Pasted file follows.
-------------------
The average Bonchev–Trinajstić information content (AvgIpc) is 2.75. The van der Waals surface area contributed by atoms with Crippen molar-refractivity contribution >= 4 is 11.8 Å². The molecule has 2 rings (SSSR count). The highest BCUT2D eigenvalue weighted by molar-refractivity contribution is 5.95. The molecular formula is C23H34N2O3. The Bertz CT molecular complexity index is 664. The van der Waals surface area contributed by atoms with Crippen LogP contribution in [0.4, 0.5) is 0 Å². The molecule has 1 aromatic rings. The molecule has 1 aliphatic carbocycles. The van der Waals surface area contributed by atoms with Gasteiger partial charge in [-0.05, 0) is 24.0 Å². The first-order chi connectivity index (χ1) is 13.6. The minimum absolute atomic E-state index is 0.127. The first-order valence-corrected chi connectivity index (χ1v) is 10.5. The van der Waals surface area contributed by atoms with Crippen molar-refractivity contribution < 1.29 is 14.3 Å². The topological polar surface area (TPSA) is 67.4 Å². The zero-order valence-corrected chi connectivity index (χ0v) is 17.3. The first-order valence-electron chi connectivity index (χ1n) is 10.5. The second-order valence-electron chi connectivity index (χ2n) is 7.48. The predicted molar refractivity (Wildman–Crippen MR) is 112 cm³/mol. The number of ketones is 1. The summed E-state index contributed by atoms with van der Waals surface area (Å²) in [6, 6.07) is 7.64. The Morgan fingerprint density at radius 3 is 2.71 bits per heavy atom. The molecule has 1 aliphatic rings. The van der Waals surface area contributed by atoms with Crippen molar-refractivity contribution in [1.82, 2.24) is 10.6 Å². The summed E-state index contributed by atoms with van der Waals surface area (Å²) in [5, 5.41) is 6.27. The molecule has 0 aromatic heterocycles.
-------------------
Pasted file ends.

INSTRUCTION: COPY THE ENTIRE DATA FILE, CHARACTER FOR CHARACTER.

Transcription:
The average Bonchev–Trinajstić information content (AvgIpc) is 2.75. The van der Waals surface area contributed by atoms with Crippen molar-refractivity contribution >= 4 is 11.8 Å². The molecule has 2 rings (SSSR count). The highest BCUT2D eigenvalue weighted by molar-refractivity contribution is 5.95. The molecular formula is C23H34N2O3. The Bertz CT molecular complexity index is 664. The van der Waals surface area contributed by atoms with Crippen LogP contribution in [0.4, 0.5) is 0 Å². The molecule has 1 aromatic rings. The molecule has 1 aliphatic carbocycles. The van der Waals surface area contributed by atoms with Gasteiger partial charge in [-0.05, 0) is 24.0 Å². The first-order chi connectivity index (χ1) is 13.6. The minimum absolute atomic E-state index is 0.127. The first-order valence-corrected chi connectivity index (χ1v) is 10.5. The van der Waals surface area contributed by atoms with Crippen molar-refractivity contribution < 1.29 is 14.3 Å². The topological polar surface area (TPSA) is 67.4 Å². The zero-order valence-corrected chi connectivity index (χ0v) is 17.3. The first-order valence-electron chi connectivity index (χ1n) is 10.5. The second-order valence-electron chi connectivity index (χ2n) is 7.48. The predicted molar refractivity (Wildman–Crippen MR) is 112 cm³/mol. The number of ketones is 1. The summed E-state index contributed by atoms with van der Waals surface area (Å²) in [6, 6.07) is 7.64. The Morgan fingerprint density at radius 3 is 2.71 bits per heavy atom. The molecule has 1 aliphatic rings. The van der Waals surface area contributed by atoms with Crippen molar-refractivity contribution in [1.82, 2.24) is 10.6 Å². The summed E-state index contributed by atoms with van der Waals surface area (Å²) in [5, 5.41) is 6.27. The molecule has 0 aromatic heterocycles.